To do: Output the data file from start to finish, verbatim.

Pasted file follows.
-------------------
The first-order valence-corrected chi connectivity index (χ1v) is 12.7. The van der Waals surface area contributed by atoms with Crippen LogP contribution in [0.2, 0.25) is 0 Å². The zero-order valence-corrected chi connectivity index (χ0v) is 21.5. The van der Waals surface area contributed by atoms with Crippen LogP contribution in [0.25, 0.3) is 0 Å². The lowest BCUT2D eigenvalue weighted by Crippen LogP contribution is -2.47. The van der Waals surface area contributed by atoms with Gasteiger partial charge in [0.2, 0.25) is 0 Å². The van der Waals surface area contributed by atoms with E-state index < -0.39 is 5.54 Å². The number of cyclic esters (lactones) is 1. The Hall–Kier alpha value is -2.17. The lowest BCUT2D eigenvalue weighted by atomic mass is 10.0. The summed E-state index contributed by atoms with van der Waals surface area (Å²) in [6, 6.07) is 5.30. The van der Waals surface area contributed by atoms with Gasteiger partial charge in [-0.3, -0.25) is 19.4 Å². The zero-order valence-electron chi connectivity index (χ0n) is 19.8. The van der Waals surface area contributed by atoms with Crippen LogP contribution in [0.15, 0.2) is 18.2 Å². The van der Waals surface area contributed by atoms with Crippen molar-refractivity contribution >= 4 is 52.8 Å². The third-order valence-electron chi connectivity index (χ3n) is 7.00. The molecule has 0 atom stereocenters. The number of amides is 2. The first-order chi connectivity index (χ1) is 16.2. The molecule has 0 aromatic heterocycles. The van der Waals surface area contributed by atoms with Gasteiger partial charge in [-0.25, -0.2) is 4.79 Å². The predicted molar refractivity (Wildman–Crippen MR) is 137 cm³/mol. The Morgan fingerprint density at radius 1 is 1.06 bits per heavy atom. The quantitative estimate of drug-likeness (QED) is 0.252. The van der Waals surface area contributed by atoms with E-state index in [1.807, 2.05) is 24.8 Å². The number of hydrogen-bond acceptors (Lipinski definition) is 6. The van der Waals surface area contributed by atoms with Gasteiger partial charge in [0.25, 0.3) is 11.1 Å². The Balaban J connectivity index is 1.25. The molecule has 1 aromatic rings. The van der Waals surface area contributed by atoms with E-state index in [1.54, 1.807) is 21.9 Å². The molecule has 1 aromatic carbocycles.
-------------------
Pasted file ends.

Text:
The first-order valence-corrected chi connectivity index (χ1v) is 12.7. The van der Waals surface area contributed by atoms with Crippen LogP contribution in [0.2, 0.25) is 0 Å². The zero-order valence-corrected chi connectivity index (χ0v) is 21.5. The van der Waals surface area contributed by atoms with Crippen LogP contribution in [0.25, 0.3) is 0 Å². The lowest BCUT2D eigenvalue weighted by Crippen LogP contribution is -2.47. The van der Waals surface area contributed by atoms with Gasteiger partial charge in [0.2, 0.25) is 0 Å². The van der Waals surface area contributed by atoms with E-state index < -0.39 is 5.54 Å². The number of cyclic esters (lactones) is 1. The Hall–Kier alpha value is -2.17. The lowest BCUT2D eigenvalue weighted by atomic mass is 10.0. The summed E-state index contributed by atoms with van der Waals surface area (Å²) in [6, 6.07) is 5.30. The van der Waals surface area contributed by atoms with Gasteiger partial charge in [-0.3, -0.25) is 19.4 Å². The zero-order valence-electron chi connectivity index (χ0n) is 19.8. The van der Waals surface area contributed by atoms with Crippen LogP contribution in [0.15, 0.2) is 18.2 Å². The van der Waals surface area contributed by atoms with Crippen molar-refractivity contribution >= 4 is 52.8 Å². The third-order valence-electron chi connectivity index (χ3n) is 7.00. The molecule has 0 atom stereocenters. The number of amides is 2. The first-order chi connectivity index (χ1) is 16.2. The molecule has 0 aromatic heterocycles. The van der Waals surface area contributed by atoms with Gasteiger partial charge in [-0.25, -0.2) is 4.79 Å². The predicted molar refractivity (Wildman–Crippen MR) is 137 cm³/mol. The Morgan fingerprint density at radius 1 is 1.06 bits per heavy atom. The quantitative estimate of drug-likeness (QED) is 0.252. The van der Waals surface area contributed by atoms with E-state index in [1.807, 2.05) is 24.8 Å². The number of hydrogen-bond acceptors (Lipinski definition) is 6. The van der Waals surface area contributed by atoms with Gasteiger partial charge in [0.25, 0.3) is 11.1 Å². The Balaban J connectivity index is 1.25. The molecule has 1 aromatic rings. The van der Waals surface area contributed by atoms with E-state index in [1.54, 1.807) is 21.9 Å². The molecule has 1 aromatic carbocycles.